Elizabeth Warren and Bernie Sanders complained about Obama’s fee, although former presidents have received them for years.
Apair of popular Democratic Party senators took shots at former president Barack Obama‘s $400,000 speaking fee for a future Wall Street event, a rate that equaled his yearly presidential salary. Sen. Elizabeth Warren and Sen. Bernie Sanders shared their opinions about the fee with the media, although other Democrats and liberals have taken similar speaking engagements in times past.
After some time away from the spotlight, Obama has resurfaced much to the delight of his supporters. But like the adoration from the public has become a norm, so has criticism from his own party. When news that Obama would be accepting $400,000 to speak at Cantor Fitzgerald’s healthcare conference later this year, liberals bristled at the idea. Cantor Fitzgerald is a New York financial firm that deals in equity and trading.
In speaking with SiriusXM’s Alter Family Politics show, Sen. Warren of Massachusetts didn’t mince words in answering Andy Cohen‘s inquiry about the fee.
“I was troubled by that,” said Warren, writes Yahoo News. “One of the things I talk about in the book [the recently-published This Fight Is Our Fight: The Battle to Save America’s Middle Class] is the influence of money. I describe it as a snake that slithers through Washington. And that it shows up in so many different ways here in Washington.”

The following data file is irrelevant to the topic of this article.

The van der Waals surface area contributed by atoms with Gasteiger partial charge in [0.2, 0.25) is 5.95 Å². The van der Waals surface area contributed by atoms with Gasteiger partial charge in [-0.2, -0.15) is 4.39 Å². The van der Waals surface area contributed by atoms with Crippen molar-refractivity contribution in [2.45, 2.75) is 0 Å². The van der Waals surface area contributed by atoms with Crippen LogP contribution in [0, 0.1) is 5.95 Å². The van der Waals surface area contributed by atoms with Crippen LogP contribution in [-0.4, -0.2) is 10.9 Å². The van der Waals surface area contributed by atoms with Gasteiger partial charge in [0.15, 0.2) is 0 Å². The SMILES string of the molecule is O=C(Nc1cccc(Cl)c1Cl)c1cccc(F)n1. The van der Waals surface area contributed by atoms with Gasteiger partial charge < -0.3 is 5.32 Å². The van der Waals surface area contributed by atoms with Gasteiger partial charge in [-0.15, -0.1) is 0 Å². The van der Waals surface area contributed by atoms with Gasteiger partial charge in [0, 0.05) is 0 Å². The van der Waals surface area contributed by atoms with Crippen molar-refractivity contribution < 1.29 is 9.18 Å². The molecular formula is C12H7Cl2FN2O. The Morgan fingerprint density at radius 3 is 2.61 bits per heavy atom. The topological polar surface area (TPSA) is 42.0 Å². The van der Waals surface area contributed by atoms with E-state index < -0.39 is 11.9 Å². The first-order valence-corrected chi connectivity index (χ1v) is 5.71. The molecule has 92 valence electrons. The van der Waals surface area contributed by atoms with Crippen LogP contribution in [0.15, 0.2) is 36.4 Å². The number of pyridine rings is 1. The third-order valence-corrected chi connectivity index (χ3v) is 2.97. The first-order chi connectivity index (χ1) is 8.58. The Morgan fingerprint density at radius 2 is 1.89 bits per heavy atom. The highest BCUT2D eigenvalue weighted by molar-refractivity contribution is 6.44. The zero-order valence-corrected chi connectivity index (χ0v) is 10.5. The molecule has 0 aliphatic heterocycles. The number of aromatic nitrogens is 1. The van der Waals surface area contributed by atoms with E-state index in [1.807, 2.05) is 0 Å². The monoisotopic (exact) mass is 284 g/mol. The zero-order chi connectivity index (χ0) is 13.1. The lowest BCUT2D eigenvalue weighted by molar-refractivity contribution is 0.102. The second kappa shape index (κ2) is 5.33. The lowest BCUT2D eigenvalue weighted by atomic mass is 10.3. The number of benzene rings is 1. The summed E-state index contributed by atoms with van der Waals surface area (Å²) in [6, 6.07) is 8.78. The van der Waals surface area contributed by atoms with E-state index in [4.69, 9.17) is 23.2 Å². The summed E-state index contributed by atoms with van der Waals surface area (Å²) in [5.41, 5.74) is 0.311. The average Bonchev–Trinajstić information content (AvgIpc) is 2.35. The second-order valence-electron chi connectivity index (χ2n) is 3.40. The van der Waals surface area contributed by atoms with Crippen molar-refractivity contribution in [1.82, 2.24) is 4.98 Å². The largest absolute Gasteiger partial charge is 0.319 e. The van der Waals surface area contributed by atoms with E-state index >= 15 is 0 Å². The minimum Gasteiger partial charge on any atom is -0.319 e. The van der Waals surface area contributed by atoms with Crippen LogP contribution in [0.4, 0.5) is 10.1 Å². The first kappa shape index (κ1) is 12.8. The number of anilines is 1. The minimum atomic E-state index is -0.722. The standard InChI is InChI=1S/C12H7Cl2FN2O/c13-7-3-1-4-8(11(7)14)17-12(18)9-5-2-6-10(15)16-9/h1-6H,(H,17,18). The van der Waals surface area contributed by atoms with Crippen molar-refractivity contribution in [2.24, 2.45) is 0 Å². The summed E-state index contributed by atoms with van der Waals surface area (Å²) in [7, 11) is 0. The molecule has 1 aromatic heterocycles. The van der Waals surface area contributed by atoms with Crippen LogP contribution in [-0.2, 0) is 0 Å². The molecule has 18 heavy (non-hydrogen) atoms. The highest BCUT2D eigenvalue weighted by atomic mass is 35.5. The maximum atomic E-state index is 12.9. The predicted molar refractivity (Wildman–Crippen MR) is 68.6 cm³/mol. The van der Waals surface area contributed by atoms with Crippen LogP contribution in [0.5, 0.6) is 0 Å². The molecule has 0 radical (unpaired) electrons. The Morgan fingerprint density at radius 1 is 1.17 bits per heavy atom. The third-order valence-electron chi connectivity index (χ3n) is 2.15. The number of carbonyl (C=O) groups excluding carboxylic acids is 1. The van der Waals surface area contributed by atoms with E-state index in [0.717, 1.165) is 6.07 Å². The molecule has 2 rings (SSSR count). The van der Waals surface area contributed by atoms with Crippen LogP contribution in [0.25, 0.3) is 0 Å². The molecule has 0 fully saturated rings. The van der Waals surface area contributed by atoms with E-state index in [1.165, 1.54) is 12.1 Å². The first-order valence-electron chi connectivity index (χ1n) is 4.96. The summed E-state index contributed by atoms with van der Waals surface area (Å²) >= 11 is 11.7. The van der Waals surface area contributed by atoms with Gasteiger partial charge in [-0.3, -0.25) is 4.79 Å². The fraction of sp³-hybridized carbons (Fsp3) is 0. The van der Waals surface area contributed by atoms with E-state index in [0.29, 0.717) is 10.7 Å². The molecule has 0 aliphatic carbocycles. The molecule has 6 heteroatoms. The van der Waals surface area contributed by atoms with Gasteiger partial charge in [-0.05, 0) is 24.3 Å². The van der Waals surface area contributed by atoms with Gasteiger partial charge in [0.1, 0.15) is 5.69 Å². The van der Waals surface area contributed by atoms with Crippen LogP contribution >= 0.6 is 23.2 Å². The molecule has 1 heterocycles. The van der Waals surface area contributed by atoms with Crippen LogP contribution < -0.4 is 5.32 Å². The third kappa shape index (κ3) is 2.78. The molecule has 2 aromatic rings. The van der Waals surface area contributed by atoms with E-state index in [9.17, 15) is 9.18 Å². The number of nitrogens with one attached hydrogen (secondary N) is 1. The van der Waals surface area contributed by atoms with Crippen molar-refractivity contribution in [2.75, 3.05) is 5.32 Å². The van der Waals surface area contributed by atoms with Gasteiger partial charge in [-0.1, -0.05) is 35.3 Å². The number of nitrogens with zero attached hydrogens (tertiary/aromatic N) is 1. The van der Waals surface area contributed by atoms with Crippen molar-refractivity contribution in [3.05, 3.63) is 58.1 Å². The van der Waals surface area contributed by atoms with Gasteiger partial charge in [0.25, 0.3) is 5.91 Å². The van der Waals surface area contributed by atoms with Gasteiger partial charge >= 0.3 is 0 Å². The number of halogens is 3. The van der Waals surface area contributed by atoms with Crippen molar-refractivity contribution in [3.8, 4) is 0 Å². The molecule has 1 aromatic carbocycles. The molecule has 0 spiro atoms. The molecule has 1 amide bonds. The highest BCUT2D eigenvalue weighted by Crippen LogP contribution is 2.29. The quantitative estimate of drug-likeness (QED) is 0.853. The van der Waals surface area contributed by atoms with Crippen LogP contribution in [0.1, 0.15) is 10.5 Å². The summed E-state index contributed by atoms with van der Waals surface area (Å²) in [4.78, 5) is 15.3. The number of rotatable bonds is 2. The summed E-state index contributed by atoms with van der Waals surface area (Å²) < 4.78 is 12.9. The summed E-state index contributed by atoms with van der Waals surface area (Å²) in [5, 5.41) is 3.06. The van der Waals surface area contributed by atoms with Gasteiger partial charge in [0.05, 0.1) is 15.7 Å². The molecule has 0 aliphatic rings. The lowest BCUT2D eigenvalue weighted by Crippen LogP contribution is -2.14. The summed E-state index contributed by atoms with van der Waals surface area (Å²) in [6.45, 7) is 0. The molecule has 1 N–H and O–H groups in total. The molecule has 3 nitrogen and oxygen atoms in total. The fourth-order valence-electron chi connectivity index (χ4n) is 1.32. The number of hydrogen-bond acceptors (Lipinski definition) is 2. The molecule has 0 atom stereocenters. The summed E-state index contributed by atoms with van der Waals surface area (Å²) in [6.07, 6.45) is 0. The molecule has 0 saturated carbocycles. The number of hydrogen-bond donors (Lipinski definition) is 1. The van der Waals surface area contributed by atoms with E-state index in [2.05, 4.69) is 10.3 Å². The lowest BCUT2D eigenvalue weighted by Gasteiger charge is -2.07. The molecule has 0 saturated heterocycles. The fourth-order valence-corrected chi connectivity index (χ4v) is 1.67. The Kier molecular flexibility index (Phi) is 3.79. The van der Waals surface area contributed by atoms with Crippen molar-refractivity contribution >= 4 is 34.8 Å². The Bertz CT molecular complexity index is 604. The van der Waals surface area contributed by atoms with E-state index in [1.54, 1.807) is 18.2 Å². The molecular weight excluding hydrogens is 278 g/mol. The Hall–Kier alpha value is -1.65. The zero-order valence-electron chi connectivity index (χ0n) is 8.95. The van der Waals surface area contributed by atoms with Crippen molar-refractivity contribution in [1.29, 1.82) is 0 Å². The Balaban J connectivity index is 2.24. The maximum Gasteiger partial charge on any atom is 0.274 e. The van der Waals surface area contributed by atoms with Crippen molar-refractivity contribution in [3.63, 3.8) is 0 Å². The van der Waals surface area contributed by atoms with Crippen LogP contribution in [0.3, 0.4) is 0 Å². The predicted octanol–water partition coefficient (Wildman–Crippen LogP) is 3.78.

While Warren’s point that Wall Street’s influence on politics is troublesome, Obama is not in a position to run for office nor has made it known he has any aims to lobby to sitting politicians on behalf of the finance world.
Bloomberg’s Steven Dennis spoke with Vermont Senator Bernie Sanders, also levied his criticism. “I think it’s unfortunate. President Obama is now a private citizen and he can do anything he wants to but I think it’s unfortunate,” said Sanders, while adding the word “unfortunate” a third time in his reply to Dennis. Sen. Sanders also compared Obama’s speaking engagement to that of former Goldman Sachs president and COO Gary Cohn‘s position with President Donald Trump as the Chief Financial Adviser.
The Democratic Party and liberals, in general, have turned a critical eye towards Wall Street. Yet the practice of former government leaders and officials using their expertise to earn money in the speaking arena is not new. Former president Bill Clinton, former Secretary of State Hillary Clinton, and former Federal Reserve Chairman Ben Bernanke have all taken high-paying speaker fees in varying intervals.
Also in place are lobbying bans that Obama himself instituted while in office that would hinder former employees to address government officials on behalf of Wall Street and other special interests.
To be sure, senators Warren and Sanders have long-standing issues with Wall Street’s political influence and have said in previous times they felt Obama took it easy on financial institutions while shunning middle-class concerns.
Obama has yet to respond to the criticism.
What do you think? Sound off in comments.
SOURCE: Yahoo News
ARTICLE FROM: NewsOne.com
Article Courtesy of Yahoo News and NewsOne
Picture Courtesy of Scott Olson, Getty Images, and NewsOne